Tom Apodaca

From Wikipedia, the free encyclopedia
Jump to navigation Jump to search

Tom Apodaca
Tom Apodaca.jpg
Member of the North Carolina Senate
from the 48th district
In office
January 1, 2003 – July 15, 2016
Preceded byCharles Newell Carter (Redistricting)
Succeeded byChuck Edwards
Personal details
Thomas Michael Apodaca

(1957-11-08) November 8, 1957 (age 63)
Political partyRepublican
Alma materWestern Carolina University

Thomas Michael "Tom" Apodaca (born November 8, 1957) is a Republican member of the North Carolina General Assembly representing the state's forty-eighth Senate district, including constituents in Buncombe, Henderson, and Transylvania counties.[1] He was reelected in 2010.[2]

Tom Apodaca is a businessman and state legislator. He currently serves as Chairman of the Senate Rules Committee. His wife Lisa is a former public school teacher; they have been married for over 30 years and have two sons. All four Apodacas are graduates of Western Carolina University, where Tom served as a member of the board of trustees. Apodaca was elected to the North Carolina Senate in 2002 during his first campaign for public office; he was re-elected by his Western North Carolina constituents in 2004, 2006, 2008, and 2010. In addition to chairing the Senate Rules Committee, he co-chairs the Committee on Insurance, the Committee on Pensions & Retirement and Aging and the Appropriations Subcommittee on Education & Higher Education.

In response to public outcry after a coal ash spill into the Dan River in northern North Carolina from a facility owned by Duke Energy Inc., Apodaca said he planned to draft legislation in May 2014 to require Duke Energy to clean up its coal ash ponds, including the one in Buncombe County.[needs update] He told the Hendersonville Times-News on February 12[when?]: "I don't want a containment plan, I want a plan to get rid of it. ... We need a five- to 10-year plan to get rid of them because we don't need it sitting there next to the river."[3] Over the court of his time in politics, Apodaca has accepted over $65,000 from organizations representing Duke Energy and Progress Energy. 61[4]

In the 2013 legislative session, Apodaca introduced and voted for a bill, Senate Bill 10, to reorganize the Environmental Management Commission and the N.C. Utilities Commission and replace the members with new appointees. This Bill included the elimination of dozens of obsolete and rarely convened boards and commissions.[5] Senate Bill 10 was not signed into law in 2013. Sen. Tom Apodaca said his main complaint to the House version was that it strikes language that would fire 12 special superior court judges. 60[6]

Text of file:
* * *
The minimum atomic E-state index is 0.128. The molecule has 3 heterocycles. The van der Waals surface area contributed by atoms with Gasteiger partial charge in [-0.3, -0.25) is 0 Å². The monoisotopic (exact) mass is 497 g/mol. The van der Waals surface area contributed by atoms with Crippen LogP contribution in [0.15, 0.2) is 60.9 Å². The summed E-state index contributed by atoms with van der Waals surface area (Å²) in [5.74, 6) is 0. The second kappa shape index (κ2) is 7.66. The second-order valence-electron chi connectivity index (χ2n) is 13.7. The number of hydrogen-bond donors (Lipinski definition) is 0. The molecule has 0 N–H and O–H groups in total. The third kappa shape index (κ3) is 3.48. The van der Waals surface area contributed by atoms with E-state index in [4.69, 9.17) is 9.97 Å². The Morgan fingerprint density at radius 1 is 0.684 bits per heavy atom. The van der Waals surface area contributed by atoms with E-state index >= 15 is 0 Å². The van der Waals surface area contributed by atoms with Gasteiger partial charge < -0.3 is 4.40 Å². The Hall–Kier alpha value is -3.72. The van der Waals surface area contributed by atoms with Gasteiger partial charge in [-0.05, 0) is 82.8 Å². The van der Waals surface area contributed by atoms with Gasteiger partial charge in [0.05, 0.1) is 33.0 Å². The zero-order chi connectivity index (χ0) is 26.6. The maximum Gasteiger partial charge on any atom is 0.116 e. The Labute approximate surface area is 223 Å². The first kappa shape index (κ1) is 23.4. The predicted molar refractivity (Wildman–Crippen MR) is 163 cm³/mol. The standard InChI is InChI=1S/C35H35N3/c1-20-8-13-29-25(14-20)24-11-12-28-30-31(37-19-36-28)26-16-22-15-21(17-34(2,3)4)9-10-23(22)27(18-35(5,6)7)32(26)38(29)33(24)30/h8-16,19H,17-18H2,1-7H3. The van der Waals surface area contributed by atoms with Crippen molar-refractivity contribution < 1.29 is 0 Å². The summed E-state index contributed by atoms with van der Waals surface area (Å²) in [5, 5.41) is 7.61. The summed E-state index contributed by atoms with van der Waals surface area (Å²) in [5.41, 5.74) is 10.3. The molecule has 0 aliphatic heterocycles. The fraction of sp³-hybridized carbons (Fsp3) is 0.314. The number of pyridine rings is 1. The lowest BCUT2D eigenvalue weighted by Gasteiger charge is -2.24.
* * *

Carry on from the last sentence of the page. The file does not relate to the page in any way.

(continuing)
In May 2013, after receiving the maximum $8000 contribution from North Carolina Automobile Dealers Association, Apodaca sponsored legislation that would make it illegal for any car maker to bypass dealerships and sell directly to consumers in North Carolina. Apodaca's proposal was widely criticized as anti-competitive and aimed at insulating automobile dealers from Tesla Motors' business model.[7]

In March 2016, Apodaca led a special session of the North Carolina General Assembly that passed the controversial Public Facilities Privacy & Security Act commonly known as HB2.[8] After this session of congress, Apodaca called on the city of Charlotte to pay the $42,000 cost of the emergency legislative session which led to the bill's passage.[9] After the controversial bill passed, companies such as PayPal withdrew their plans to expand in North Carolina, resulting in the loss of at least four hundred potential jobs for North Carolinians.[10] He retired in 2016 and was succeeded by Chuck Edwards.[11]


  1. ^ "Biography". Tom Apodaca. Retrieved 14 December 2010.
  2. ^ "Election results". clarity Retrieved 14 December 2010.
  3. ^ "Apodaca calls for removing coal ash ponds from Duke plant". Hendersonville Times-News. Retrieved 5 March 2014.
  4. ^ "Wood questions Apodaca's campaign contributions from Duke". Retrieved 27 April 2016.
  5. ^ "Senate Bill 10, Edition Five". North Carolina General Assembly official site. Retrieved 5 March 2014.
  6. ^
  7. ^ Murawski, John (May 9, 2013). "Law would stop Tesla electric car sales in NC". The Charlotte Observer. Archived from the original on May 17, 2013. Retrieved May 16, 2013.
  8. ^
  9. ^
  10. ^
  11. ^